Monday, June 1, 2015

Frank Gehry's Mangled Buildings

Frank Gehry (b. 1929) is a famous architect who I wouldn't commission to design a doghouse.

Unfortunately, people and organizations having pockets far deeper than mine seem to be thrilled to hire the old fellow to create yet another twisted, smashed-up appearing structure. No accounting for taste, as they've been saying for centuries.

I will grant Gehry one thing. Classical examples of modernist architecture or "International Style" (as the Museum of Modern Art called it in the 1930s), are almost always boring to look at and not human-friendly. Gehry's buildings are far from boring. They are appalling. Also not human-friendly.

My limited experience with Gehry buildings (Los Angeles' Disney, Seattle's EMP -- see images below) is that their interiors are confusingly laid out. The exteriors generally try to hide the fact that these are buildings with some sort of structure that supports them. By visually denying the logic and solidity of a building, they are disorienting, upsetting, denying their proper nature. Which does not mean that I necessarily favor structural clarity ├╝ber alles -- that was a major defect of International Style.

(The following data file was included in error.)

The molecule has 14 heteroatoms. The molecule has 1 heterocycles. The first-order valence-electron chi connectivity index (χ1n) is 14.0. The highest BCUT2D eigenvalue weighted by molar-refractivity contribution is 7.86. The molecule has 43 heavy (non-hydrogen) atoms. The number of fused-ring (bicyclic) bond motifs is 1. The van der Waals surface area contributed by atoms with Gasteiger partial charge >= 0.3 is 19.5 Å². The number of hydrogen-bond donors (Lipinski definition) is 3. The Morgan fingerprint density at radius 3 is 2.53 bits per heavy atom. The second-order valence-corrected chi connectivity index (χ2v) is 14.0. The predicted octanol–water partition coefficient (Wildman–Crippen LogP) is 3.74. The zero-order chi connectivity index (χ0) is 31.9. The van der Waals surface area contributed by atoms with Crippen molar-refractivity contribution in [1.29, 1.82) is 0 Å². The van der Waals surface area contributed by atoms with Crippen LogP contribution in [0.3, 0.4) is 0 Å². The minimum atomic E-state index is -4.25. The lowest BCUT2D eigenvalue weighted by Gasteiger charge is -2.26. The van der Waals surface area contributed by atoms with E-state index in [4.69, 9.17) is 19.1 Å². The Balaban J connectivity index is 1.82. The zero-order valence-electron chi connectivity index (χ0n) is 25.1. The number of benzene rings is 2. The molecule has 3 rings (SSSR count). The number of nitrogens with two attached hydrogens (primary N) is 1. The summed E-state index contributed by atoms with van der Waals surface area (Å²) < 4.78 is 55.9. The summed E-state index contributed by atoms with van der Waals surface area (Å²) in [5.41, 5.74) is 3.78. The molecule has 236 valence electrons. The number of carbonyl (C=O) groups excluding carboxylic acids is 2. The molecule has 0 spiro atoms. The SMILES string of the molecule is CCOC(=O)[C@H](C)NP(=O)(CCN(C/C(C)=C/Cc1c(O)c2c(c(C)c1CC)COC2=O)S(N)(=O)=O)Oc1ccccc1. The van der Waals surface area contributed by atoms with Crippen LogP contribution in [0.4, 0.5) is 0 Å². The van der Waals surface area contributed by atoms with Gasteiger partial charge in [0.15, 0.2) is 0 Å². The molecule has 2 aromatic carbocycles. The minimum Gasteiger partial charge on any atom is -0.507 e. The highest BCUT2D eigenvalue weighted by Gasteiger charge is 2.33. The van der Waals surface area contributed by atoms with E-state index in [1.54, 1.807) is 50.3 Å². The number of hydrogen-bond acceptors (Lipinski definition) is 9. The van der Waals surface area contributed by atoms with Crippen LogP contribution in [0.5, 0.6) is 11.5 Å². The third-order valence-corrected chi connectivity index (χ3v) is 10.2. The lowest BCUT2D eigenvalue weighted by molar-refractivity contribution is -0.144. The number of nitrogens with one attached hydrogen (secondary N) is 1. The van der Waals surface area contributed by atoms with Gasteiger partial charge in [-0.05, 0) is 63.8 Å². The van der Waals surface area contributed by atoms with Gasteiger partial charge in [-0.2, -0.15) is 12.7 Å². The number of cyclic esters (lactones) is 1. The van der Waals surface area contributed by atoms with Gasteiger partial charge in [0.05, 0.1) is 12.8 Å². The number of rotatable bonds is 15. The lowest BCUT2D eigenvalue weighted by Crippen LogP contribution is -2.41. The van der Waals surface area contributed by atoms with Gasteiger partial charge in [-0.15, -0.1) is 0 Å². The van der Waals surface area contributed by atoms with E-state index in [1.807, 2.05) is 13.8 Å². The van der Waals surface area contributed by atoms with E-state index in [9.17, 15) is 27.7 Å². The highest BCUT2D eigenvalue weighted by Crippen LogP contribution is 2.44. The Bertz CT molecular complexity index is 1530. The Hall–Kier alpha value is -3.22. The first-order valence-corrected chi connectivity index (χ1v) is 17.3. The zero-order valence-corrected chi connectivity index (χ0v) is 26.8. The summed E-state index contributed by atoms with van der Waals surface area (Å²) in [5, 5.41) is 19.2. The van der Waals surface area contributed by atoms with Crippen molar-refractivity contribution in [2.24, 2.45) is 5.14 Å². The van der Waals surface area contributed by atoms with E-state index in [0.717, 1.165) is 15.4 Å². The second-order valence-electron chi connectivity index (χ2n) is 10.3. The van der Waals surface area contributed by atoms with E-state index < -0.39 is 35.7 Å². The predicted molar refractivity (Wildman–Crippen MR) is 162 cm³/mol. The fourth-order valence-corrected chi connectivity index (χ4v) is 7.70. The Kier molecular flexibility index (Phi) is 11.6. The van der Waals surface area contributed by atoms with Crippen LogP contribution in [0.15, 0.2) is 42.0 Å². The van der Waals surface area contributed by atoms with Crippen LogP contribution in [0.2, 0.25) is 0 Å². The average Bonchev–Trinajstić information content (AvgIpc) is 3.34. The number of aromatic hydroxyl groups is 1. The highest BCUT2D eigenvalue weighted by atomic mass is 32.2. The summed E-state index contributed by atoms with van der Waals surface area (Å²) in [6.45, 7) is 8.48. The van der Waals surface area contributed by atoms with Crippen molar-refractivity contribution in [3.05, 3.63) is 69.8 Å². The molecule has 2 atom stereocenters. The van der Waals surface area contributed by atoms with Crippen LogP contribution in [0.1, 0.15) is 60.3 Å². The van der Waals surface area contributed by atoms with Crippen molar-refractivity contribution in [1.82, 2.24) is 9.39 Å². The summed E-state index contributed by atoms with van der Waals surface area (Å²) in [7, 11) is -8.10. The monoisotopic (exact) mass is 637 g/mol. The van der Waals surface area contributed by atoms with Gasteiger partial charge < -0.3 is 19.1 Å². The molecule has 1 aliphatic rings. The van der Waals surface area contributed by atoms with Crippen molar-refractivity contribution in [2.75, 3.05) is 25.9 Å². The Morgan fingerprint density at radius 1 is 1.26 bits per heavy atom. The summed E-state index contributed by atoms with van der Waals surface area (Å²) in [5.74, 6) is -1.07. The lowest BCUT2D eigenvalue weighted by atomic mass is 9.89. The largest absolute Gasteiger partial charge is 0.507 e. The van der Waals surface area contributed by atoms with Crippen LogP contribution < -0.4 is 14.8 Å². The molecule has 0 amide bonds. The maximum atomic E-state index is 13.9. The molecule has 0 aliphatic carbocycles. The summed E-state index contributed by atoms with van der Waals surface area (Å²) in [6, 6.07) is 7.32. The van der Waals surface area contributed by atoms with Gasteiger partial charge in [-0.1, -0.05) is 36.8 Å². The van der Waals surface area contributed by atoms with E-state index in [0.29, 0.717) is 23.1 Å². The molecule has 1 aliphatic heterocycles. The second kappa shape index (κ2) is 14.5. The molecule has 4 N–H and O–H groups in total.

Gehry, his buildings, and perhaps those who commissioned them, strike me as being sad victims of perpetual adolescence; aging juvenile show-offs, if you will.

Here are some examples of Gehry's work, images found here and there on the Web.


"Dancing House" - Prague - 1996

Experience Music Project - Seattle - 2000

Peter B. Lewis Building, Case Western Reserve University - Cleveland - 2002

Walt Disney Concert Hall - Los Angeles - 2003

Cleveland Clinic, Lou Rovo Center for Brain Health - Las Vegas - 2010

Dr Chau Chak Wing Building, University of Technology Sydney - 2015

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